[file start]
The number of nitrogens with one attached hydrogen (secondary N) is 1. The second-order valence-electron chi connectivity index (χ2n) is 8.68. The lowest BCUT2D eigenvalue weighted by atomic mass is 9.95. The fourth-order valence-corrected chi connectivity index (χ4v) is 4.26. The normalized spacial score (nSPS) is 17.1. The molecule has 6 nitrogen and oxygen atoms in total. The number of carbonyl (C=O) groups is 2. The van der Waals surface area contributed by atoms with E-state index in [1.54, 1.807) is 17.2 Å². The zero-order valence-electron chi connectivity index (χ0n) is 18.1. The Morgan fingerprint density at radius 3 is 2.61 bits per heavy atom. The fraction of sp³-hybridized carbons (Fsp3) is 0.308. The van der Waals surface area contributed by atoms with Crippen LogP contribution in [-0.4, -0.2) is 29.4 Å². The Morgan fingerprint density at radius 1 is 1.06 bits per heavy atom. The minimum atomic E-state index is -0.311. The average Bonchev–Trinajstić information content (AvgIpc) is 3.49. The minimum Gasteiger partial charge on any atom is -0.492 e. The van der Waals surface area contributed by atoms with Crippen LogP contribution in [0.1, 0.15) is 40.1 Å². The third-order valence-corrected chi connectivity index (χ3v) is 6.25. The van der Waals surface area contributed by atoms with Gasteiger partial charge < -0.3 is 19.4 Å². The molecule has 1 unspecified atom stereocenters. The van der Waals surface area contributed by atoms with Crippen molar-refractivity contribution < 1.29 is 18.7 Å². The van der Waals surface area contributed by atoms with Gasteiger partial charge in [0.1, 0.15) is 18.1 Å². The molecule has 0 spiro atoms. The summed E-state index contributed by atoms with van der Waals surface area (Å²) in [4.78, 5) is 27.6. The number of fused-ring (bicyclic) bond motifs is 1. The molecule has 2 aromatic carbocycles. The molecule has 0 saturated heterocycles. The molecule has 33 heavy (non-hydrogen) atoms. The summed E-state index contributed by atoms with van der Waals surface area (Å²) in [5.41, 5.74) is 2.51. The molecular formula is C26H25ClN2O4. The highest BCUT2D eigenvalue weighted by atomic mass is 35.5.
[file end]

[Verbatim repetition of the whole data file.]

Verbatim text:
The number of nitrogens with one attached hydrogen (secondary N) is 1. The second-order valence-electron chi connectivity index (χ2n) is 8.68. The lowest BCUT2D eigenvalue weighted by atomic mass is 9.95. The fourth-order valence-corrected chi connectivity index (χ4v) is 4.26. The normalized spacial score (nSPS) is 17.1. The molecule has 6 nitrogen and oxygen atoms in total. The number of carbonyl (C=O) groups is 2. The van der Waals surface area contributed by atoms with E-state index in [1.54, 1.807) is 17.2 Å². The zero-order valence-electron chi connectivity index (χ0n) is 18.1. The Morgan fingerprint density at radius 3 is 2.61 bits per heavy atom. The fraction of sp³-hybridized carbons (Fsp3) is 0.308. The van der Waals surface area contributed by atoms with Crippen LogP contribution in [-0.4, -0.2) is 29.4 Å². The Morgan fingerprint density at radius 1 is 1.06 bits per heavy atom. The minimum atomic E-state index is -0.311. The average Bonchev–Trinajstić information content (AvgIpc) is 3.49. The minimum Gasteiger partial charge on any atom is -0.492 e. The van der Waals surface area contributed by atoms with Crippen LogP contribution in [0.1, 0.15) is 40.1 Å². The third-order valence-corrected chi connectivity index (χ3v) is 6.25. The van der Waals surface area contributed by atoms with Gasteiger partial charge < -0.3 is 19.4 Å². The molecule has 1 unspecified atom stereocenters. The van der Waals surface area contributed by atoms with Crippen molar-refractivity contribution < 1.29 is 18.7 Å². The van der Waals surface area contributed by atoms with Gasteiger partial charge in [0.1, 0.15) is 18.1 Å². The molecule has 0 spiro atoms. The summed E-state index contributed by atoms with van der Waals surface area (Å²) in [4.78, 5) is 27.6. The number of fused-ring (bicyclic) bond motifs is 1. The molecule has 2 aromatic carbocycles. The molecule has 0 saturated heterocycles. The molecule has 33 heavy (non-hydrogen) atoms. The summed E-state index contributed by atoms with van der Waals surface area (Å²) in [5.41, 5.74) is 2.51. The molecular formula is C26H25ClN2O4. The highest BCUT2D eigenvalue weighted by atomic mass is 35.5.